Death from overwork in Japan as woman dies after 159 hours of overtime

Death from overwork in Japan as woman dies after 159 hours of overtime
Labor regulators in Japan have ruled 31-year-old journalist Miwa Sado died in 2013 from heart failure as a result of a grueling work schedule, including 159 hours of overtime and just two days off in a month.

A political reporter at Japan's NHK broadcaster, Sado had been covering elections for Tokyo's government and the national Parliament in the months leading up to her death in 2013. She died three days after the elections for Japan's upper house.

The circumstances of her death had not been made public until this week.

NHK said it was taking the death of its employee very seriously, pledging to reform the way its reporters work.

Death from overwork is a long-standing problem in Japan and is considered a social issue known as 'Karoshi.'

READ MORE: ‘Karoshi’: 20% of Japanese employees risk death from overwork, survey shows

Media reported on Friday that Japanese advertising firm Dentsu has been fined 500,000 yen ($4,400) for making employees work excessive overtime.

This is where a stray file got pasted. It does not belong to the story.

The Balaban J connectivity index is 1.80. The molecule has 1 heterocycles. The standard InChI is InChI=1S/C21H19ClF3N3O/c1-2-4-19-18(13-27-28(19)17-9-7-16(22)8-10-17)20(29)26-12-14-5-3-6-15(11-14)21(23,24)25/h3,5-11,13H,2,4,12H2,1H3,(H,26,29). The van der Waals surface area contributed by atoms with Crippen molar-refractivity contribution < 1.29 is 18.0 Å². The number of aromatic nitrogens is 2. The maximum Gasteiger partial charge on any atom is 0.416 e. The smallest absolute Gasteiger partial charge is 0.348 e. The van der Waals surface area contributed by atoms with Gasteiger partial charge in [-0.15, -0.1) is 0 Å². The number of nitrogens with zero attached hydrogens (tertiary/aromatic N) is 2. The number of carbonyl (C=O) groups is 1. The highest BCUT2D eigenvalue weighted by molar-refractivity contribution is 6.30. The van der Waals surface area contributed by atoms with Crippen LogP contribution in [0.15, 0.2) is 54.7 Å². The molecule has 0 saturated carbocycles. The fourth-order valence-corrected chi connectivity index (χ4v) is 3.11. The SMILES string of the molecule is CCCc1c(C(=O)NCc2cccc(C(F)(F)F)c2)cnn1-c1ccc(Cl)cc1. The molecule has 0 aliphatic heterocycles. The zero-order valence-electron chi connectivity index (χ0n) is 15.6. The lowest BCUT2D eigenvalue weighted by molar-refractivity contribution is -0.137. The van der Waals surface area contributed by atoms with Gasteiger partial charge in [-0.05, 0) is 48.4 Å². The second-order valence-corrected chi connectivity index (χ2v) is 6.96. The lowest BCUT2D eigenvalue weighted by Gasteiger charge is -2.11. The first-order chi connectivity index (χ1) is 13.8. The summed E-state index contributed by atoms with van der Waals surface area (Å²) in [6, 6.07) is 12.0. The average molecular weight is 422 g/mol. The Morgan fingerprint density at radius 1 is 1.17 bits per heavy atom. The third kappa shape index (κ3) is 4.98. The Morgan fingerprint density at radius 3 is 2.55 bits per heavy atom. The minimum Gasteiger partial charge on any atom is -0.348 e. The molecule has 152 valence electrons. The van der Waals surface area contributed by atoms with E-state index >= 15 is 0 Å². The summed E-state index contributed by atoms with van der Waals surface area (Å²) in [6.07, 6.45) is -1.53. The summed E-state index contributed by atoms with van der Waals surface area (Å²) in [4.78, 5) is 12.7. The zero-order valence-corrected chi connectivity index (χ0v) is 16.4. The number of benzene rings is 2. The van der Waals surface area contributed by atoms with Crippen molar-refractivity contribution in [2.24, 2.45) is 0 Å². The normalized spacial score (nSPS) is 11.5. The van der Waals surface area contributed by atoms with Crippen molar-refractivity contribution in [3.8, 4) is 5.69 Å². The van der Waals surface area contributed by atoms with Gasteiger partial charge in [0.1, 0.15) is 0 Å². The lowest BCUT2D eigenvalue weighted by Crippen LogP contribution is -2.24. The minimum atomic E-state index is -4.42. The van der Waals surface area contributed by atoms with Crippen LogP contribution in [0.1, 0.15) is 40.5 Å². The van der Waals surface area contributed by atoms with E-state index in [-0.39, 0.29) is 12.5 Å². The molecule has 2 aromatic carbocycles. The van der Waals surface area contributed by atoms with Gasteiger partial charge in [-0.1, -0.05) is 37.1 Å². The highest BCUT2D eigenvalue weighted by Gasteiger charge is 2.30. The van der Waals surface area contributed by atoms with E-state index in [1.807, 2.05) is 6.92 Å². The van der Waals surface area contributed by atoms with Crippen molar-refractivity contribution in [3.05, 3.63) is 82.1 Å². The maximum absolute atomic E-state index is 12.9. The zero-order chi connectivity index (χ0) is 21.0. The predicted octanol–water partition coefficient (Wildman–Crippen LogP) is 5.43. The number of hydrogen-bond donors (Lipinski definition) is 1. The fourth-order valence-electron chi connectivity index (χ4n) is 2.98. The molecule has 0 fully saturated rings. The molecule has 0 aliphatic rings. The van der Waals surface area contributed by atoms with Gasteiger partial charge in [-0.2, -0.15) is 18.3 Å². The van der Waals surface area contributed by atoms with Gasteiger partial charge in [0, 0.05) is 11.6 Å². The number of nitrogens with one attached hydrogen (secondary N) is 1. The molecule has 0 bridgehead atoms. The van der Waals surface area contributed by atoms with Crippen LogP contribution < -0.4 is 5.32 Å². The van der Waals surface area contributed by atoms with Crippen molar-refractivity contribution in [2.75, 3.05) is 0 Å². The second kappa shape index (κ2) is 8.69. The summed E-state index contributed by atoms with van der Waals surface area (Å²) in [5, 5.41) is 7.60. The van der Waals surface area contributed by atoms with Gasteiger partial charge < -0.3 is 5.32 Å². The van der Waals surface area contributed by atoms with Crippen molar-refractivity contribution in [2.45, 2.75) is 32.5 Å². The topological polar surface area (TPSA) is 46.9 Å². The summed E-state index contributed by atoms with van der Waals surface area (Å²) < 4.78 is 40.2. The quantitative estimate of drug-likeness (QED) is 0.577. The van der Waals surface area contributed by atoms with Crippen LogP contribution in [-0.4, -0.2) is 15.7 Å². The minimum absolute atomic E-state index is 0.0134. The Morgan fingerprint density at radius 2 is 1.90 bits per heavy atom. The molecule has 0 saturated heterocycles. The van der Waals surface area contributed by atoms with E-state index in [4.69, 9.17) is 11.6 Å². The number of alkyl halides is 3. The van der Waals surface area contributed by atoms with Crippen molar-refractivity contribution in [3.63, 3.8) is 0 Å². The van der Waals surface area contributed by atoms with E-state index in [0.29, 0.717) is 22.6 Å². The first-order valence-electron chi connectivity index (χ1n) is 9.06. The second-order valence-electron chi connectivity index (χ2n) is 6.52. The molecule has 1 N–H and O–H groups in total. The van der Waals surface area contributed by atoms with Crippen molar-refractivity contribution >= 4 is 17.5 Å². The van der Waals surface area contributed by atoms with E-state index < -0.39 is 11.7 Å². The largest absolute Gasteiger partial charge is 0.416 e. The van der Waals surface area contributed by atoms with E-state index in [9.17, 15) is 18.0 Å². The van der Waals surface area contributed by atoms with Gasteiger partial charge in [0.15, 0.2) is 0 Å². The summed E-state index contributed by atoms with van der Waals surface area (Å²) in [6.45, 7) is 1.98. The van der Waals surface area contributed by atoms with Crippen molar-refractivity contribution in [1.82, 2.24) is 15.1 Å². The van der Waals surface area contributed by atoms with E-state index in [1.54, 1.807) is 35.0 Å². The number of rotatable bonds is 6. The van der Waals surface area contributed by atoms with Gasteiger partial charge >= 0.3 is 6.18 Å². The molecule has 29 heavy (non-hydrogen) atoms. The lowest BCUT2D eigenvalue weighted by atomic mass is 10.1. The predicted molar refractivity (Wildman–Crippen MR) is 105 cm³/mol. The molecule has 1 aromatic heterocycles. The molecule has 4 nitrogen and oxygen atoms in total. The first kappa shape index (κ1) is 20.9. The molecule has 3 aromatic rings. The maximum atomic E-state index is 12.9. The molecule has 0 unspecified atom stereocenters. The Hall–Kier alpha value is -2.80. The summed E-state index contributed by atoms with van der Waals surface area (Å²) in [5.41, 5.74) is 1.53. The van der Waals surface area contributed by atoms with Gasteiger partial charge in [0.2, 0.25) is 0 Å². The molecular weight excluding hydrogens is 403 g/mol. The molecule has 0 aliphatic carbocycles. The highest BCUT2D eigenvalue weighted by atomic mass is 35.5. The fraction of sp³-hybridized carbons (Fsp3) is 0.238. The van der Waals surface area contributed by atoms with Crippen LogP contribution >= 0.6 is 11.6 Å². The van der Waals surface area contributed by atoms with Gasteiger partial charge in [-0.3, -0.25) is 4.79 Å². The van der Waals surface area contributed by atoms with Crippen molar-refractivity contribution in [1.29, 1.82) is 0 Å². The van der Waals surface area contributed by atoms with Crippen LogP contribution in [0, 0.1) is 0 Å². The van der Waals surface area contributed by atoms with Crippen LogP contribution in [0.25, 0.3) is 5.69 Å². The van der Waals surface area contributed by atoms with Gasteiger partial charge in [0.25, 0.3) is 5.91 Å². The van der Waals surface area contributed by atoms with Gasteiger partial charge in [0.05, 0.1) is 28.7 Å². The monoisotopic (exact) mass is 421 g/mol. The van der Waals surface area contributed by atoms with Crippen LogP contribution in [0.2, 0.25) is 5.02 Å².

Dentsu’s workplace practices have come under scrutiny after 24-year-old Matsuri Takahashi, who was working more than 100 hours of overtime a month, jumped to her death from the company’s dormitory in 2015.

"I'm going to die. I'm so tired," she wrote on Twitter before committing suicide.

Later that year, 34-year-old maintenance worker Kiyotaka Seriwaza killed himself after putting in 90-hour weeks at a company from which he had tried, unsuccessfully, to resign.

A Japanese government poll into Karoshi showed one in five employees faces the risk of death from overwork.

The Japanese are known for their strict work culture and putting in long hours. Hundreds of deaths from overwork are recorded every year, most of which are due to strokes, heart attacks, or suicide.

According to National Police Agency statistics cited by the Japan Times, 2,159 people took their own lives due, at least in part, to work-related problems in 2015.

READ MORE: Ending 'death by overwork' bad for Japan's economy - Deutsche Bank

The problem of overwork, as well as the deaths and medical, psychological, and emotional disorders resulting from it, has been acknowledged in Japan since at least the 1980s.

The Japanese government is now aiming to lower the percentage of employees working more than 60 hours per week to five percent of the total workforce.

It also intends to convince all workers to take at least 70 percent of their paid holiday by 2020.